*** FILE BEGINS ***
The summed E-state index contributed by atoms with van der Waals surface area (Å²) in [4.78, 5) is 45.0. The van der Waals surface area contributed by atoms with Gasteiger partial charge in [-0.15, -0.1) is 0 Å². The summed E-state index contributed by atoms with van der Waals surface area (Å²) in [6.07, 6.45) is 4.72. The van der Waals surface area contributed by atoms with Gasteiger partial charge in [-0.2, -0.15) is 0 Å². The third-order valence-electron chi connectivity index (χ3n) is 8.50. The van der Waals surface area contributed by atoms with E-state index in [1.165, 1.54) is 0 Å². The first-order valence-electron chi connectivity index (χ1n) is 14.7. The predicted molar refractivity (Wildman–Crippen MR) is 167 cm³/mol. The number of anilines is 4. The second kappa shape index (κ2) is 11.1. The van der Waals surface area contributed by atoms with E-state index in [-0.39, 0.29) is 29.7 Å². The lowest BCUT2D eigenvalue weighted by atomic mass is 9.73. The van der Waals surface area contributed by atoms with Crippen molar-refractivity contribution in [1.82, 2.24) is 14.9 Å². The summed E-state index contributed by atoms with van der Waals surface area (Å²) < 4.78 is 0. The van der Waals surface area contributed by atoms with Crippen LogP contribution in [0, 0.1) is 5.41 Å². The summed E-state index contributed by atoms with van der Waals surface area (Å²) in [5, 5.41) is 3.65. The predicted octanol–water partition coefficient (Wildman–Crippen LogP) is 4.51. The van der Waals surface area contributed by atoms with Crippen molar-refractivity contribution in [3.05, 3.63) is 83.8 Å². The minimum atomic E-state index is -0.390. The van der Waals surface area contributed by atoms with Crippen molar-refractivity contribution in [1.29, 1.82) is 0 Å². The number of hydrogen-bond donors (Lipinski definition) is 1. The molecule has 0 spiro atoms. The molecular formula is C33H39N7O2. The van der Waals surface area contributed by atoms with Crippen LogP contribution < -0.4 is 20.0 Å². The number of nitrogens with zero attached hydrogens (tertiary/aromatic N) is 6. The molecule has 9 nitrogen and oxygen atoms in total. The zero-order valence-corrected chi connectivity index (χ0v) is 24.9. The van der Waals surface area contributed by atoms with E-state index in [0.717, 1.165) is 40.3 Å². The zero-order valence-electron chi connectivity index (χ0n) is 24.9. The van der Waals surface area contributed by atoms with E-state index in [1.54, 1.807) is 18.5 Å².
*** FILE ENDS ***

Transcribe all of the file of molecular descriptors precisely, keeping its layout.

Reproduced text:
The summed E-state index contributed by atoms with van der Waals surface area (Å²) in [4.78, 5) is 45.0. The van der Waals surface area contributed by atoms with Gasteiger partial charge in [-0.15, -0.1) is 0 Å². The summed E-state index contributed by atoms with van der Waals surface area (Å²) in [6.07, 6.45) is 4.72. The van der Waals surface area contributed by atoms with Gasteiger partial charge in [-0.2, -0.15) is 0 Å². The third-order valence-electron chi connectivity index (χ3n) is 8.50. The van der Waals surface area contributed by atoms with E-state index in [1.165, 1.54) is 0 Å². The first-order valence-electron chi connectivity index (χ1n) is 14.7. The predicted molar refractivity (Wildman–Crippen MR) is 167 cm³/mol. The number of anilines is 4. The second kappa shape index (κ2) is 11.1. The van der Waals surface area contributed by atoms with E-state index in [-0.39, 0.29) is 29.7 Å². The lowest BCUT2D eigenvalue weighted by atomic mass is 9.73. The van der Waals surface area contributed by atoms with Crippen molar-refractivity contribution in [1.82, 2.24) is 14.9 Å². The summed E-state index contributed by atoms with van der Waals surface area (Å²) < 4.78 is 0. The van der Waals surface area contributed by atoms with Crippen LogP contribution in [0, 0.1) is 5.41 Å². The summed E-state index contributed by atoms with van der Waals surface area (Å²) in [5, 5.41) is 3.65. The predicted octanol–water partition coefficient (Wildman–Crippen LogP) is 4.51. The van der Waals surface area contributed by atoms with Crippen molar-refractivity contribution in [3.05, 3.63) is 83.8 Å². The minimum atomic E-state index is -0.390. The van der Waals surface area contributed by atoms with Crippen molar-refractivity contribution in [1.29, 1.82) is 0 Å². The number of hydrogen-bond donors (Lipinski definition) is 1. The molecule has 0 spiro atoms. The molecular formula is C33H39N7O2. The van der Waals surface area contributed by atoms with Crippen LogP contribution < -0.4 is 20.0 Å². The number of nitrogens with zero attached hydrogens (tertiary/aromatic N) is 6. The molecule has 9 nitrogen and oxygen atoms in total. The zero-order valence-corrected chi connectivity index (χ0v) is 24.9. The van der Waals surface area contributed by atoms with E-state index in [0.717, 1.165) is 40.3 Å². The zero-order valence-electron chi connectivity index (χ0n) is 24.9. The van der Waals surface area contributed by atoms with E-state index in [1.54, 1.807) is 18.5 Å².